The Access Wizard Newsletter
Tips, Tricks, and Traps for Access Users and Developers.

Make it Neat – Consistent Sizes and Spaces


Take a look at the picture below. The bottom curved figure looks larger than the top figure. In reality they’re the same size. If you don’t believe me, break a ruler and  and measure them.

This particular optical trick, called the Jastrow illusion, appears distorted because of our tendency to measure similar elements from a central location. For a more in-depth explanation of this effect as well as others, see
In Access, we typically want similar things to be the same size. We don’t want people using our database to become distracted when similar items have slightly different or inconsistent sizes. Instead we want people to tune in to the information contained in the data rather than some disconcerting design elements.
In Access, you can spend a lot of time adjusting  control sizes to get them to be the same. Last month, we talked about ways to get things to align easily. This month, I will show you how to get a series of elements all to the same size and neatly spaced.

The Problem

As you place form or report controls, they probably start out the same size, but as you adjust their size for their contents, you may find that you have, in some cases, a jumble of different sizes as you see below.

What we would really like to see is this:

To get them sized and aligned nicely, we use the Size/Space Tool.

The Size/Space Tool

This nifty tool, used while designing elements in forms and reports, helps make things organized and neatly arranged. When you are designing a form or report, you will see a group of tabs called Form Design Tools. One of the tabs in that group is called Size/Space, shown below.

The elements in this toolbar become available once you have selected more than one control on your form or report.
To use this tool take the follow steps: Select elements you want to be the same size, then click in the ribbon menu either To Widest, or To Narrowest. Now everything you selected will be a uniform width.  Follow the steps again to get them to the same height by choosing either tallest or shortest.
If there are a lot of elements, you might find that you have to go through several iterations because your preferred size may not be either the widest or narrowest. To deal with this limitation, you choose only those elements that are either wider or narrower than your preferred size, as well as the element which is your target size and the use the tool. After that, repeat the process selecting all elements and choosing To Narrowest.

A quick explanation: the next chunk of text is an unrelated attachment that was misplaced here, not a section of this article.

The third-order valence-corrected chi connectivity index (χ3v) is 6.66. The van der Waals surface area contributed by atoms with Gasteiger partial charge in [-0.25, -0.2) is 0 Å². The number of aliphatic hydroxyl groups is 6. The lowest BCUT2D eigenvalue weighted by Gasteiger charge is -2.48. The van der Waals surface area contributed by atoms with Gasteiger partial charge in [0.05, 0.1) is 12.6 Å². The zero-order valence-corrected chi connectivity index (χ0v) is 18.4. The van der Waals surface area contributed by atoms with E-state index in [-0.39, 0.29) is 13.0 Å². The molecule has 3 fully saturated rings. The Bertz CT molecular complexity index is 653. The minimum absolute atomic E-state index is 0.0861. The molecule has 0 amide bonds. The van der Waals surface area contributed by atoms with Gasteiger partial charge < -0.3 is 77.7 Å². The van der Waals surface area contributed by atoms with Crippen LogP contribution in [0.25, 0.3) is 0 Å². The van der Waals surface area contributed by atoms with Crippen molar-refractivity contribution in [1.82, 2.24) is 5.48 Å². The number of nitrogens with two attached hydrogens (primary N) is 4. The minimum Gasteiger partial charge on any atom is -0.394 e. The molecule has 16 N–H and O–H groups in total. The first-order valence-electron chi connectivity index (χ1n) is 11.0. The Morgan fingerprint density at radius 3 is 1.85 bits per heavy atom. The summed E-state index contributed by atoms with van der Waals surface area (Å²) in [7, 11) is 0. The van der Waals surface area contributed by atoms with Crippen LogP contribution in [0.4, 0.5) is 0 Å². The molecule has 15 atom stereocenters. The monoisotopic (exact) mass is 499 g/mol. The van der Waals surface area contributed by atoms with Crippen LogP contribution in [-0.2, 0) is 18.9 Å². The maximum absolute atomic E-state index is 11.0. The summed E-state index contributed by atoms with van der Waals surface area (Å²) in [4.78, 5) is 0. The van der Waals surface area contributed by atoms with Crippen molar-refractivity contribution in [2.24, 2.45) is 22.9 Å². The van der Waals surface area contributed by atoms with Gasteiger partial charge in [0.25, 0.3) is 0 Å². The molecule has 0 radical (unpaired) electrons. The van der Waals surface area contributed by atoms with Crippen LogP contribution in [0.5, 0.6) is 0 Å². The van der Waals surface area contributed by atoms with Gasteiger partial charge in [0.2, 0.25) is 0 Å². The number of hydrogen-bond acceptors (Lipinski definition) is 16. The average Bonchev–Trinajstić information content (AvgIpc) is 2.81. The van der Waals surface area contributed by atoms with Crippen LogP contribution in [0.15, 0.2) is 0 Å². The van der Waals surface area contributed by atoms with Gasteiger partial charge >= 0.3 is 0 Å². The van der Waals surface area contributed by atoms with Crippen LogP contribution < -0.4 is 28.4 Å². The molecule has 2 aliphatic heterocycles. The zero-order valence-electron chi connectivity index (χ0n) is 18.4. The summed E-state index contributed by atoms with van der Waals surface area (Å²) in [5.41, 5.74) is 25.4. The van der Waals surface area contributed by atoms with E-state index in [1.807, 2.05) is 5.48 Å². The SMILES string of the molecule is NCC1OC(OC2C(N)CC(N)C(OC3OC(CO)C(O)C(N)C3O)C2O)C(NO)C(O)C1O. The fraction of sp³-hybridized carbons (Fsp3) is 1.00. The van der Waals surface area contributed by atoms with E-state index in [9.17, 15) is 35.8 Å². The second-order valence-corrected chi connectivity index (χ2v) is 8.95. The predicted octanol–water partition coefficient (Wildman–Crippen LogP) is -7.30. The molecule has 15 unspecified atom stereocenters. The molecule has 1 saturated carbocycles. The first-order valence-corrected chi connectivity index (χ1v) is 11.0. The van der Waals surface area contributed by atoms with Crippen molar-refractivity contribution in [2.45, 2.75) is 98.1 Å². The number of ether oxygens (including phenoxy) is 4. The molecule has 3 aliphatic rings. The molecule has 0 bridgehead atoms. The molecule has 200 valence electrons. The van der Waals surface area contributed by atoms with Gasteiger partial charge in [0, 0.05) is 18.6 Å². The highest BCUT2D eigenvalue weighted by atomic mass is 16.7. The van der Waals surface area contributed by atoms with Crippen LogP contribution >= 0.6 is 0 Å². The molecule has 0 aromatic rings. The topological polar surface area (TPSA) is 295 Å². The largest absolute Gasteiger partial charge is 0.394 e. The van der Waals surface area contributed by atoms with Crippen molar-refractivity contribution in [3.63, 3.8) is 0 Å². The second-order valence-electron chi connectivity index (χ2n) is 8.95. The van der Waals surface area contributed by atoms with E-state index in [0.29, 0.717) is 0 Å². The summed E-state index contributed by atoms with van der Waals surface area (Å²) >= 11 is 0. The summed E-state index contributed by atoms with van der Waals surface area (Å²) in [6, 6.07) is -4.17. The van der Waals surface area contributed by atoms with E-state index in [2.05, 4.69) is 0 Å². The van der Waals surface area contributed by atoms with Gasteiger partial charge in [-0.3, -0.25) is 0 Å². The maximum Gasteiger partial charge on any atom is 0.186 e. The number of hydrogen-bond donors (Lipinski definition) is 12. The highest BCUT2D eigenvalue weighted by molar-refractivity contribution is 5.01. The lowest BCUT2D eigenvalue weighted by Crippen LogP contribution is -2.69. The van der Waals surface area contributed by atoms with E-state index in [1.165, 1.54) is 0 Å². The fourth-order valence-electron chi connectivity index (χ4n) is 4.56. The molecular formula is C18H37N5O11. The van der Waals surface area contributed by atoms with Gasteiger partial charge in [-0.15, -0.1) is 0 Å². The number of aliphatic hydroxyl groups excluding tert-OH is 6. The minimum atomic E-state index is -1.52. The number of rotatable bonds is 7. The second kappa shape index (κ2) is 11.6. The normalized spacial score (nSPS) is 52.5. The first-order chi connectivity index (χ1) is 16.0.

For uniform spacing, apply the same procedure and just apply a different menu selection to make things uniform. The spacing menu also allows you to increase or decrease spacing, so you easily tweak away until you get the look you want.


Using the approach I’ve shown you here will help you get away from trying to nudge controls to the right size and space. 

Tip of the Month: The WeekDay and WeekdayName Function

Every once in a while, you may want to determine the English equivalent of the day of the week for a particular date. You can always display the name of the weekday by using the formating, “ddd” or “dddd” which will return Mon or Monday, etc.  However, that is a display only item. The actual date is still stored in the control even if the user is seeing Mon or Monday.
To truly determine the English version of the day of the week, use the weekday function. This function takes three parameters (only the first is required) and will return a word for the day of the week; Mon, Monday, Tue, Tuesday, etc. The first parameter is the day of the week (a number from 1 to 7 or alternately vbSunday, vbMonday etc. The second parameter controls the output, “Mon” vs “Monday”. The last parameter indicates which day 1 equals.  If you are in the United States, and have not changed the date defaults in Office, Day 1 represents Sunday.
So if you have a date and need to use the word for the day of the week you combine these two functions as follows:
This will return the word “Saturday”, which you can then then manipulate to use in your application.


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